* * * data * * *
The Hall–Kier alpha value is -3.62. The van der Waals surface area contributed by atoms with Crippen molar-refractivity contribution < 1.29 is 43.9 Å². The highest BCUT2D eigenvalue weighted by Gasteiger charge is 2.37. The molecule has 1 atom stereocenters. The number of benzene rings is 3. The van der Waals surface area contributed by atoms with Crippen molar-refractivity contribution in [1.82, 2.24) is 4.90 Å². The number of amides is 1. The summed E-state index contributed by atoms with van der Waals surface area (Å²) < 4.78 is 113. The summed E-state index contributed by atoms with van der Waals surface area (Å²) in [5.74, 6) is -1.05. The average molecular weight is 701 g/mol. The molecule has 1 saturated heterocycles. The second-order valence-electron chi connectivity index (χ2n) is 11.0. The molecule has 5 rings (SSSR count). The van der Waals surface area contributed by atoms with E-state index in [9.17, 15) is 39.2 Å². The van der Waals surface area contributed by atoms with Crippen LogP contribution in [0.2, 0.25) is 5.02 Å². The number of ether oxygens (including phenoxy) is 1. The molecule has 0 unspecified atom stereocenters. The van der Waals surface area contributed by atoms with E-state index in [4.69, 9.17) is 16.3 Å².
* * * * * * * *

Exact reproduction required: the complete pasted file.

The Hall–Kier alpha value is -3.62. The van der Waals surface area contributed by atoms with Crippen molar-refractivity contribution < 1.29 is 43.9 Å². The highest BCUT2D eigenvalue weighted by Gasteiger charge is 2.37. The molecule has 1 atom stereocenters. The number of benzene rings is 3. The van der Waals surface area contributed by atoms with Crippen molar-refractivity contribution in [1.82, 2.24) is 4.90 Å². The number of amides is 1. The summed E-state index contributed by atoms with van der Waals surface area (Å²) < 4.78 is 113. The summed E-state index contributed by atoms with van der Waals surface area (Å²) in [5.74, 6) is -1.05. The average molecular weight is 701 g/mol. The molecule has 1 saturated heterocycles. The second-order valence-electron chi connectivity index (χ2n) is 11.0. The molecule has 5 rings (SSSR count). The van der Waals surface area contributed by atoms with E-state index in [9.17, 15) is 39.2 Å². The van der Waals surface area contributed by atoms with Crippen LogP contribution in [0.2, 0.25) is 5.02 Å². The number of ether oxygens (including phenoxy) is 1. The molecule has 0 unspecified atom stereocenters. The van der Waals surface area contributed by atoms with E-state index in [4.69, 9.17) is 16.3 Å².